A report examining the UK’s August 2011 riots has highlighted that government agencies should be sharing data on 500,000 “forgotten families” in order to identify risks in the community before they become an acute problem. 

The Riots Communities and Victims Panel was established in the aftermath of the riots to understand why the situation unfolded how it did, and has published its final “After the Riots” report today. 

“All families facing multiple difficulties should be supported by public services working together, not in isolation,” reads the report. 

“This will require joining up help for the 500,000 forgotten families. What support is provided is directed at individuals. State agencies don’t tell each other what they know or what they’re doing, wasting time and money.” 

Identifying risks in the community early on is cited as essential by the Panel, but it recognises that in any local area there are multiple databases, owned by a variety of agencies, that contain information on individuals, which are not being shared. 

It highlights schools, further education colleges, housing providers and health services as the worst offenders for not connecting with other agencies. 

“The outcome is that issues are not identified until they become acute – when the damage has already been done – making them considerably more difficult and expensive to address,” the report says.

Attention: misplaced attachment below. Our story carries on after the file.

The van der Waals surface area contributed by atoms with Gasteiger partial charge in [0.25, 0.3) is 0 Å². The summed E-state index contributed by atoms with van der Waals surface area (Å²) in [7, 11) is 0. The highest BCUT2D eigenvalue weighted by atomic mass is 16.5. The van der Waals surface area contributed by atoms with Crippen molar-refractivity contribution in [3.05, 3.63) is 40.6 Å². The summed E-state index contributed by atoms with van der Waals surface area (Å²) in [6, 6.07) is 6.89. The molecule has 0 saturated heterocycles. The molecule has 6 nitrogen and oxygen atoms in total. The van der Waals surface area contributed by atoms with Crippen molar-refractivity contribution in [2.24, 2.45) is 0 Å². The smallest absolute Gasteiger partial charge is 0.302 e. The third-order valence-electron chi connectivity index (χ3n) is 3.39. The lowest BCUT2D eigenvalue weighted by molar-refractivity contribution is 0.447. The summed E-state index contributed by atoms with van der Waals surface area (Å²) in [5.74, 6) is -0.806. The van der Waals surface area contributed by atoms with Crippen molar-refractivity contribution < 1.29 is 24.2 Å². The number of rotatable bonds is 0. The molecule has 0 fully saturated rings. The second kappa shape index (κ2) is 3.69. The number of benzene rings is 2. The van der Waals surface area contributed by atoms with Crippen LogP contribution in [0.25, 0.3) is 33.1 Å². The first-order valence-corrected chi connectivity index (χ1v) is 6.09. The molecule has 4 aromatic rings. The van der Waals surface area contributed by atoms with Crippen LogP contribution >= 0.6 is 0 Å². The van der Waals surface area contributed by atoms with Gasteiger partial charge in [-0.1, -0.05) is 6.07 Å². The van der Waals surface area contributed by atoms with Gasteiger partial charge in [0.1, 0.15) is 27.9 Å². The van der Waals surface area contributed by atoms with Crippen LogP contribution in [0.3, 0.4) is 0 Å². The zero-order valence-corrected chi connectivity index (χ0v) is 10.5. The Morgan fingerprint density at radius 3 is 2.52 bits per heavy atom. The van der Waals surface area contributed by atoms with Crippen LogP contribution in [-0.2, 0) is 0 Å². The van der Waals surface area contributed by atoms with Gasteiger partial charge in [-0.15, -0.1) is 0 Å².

Barriers to sharing data are not due to legislation, according to the Panel, but are rather due to the culture of many organisations. It believes that the government needs to ensure that data sharing becomes “the norm rather than the exception”. 

The report calls for the government to commit to redefining expectations of public bodies to share data and work directly with any area that wishes to put in place quality systems to improve the way it handles and shares data. 

“Despite calls over many years, existing advice on best practice for data sharing is still not being followed,” reads the report. 

“The Panel recommends that government immediately produce statutory guidance to public services. This guidance should create a presumption to share data around the early warning signs of criminal behaviour or child protection concerns.” 

Computerworld UK contacted the Department for Communities and Local Government to establish whether government would take on the recommendations outlined in the report, but no response was given at the time of publication.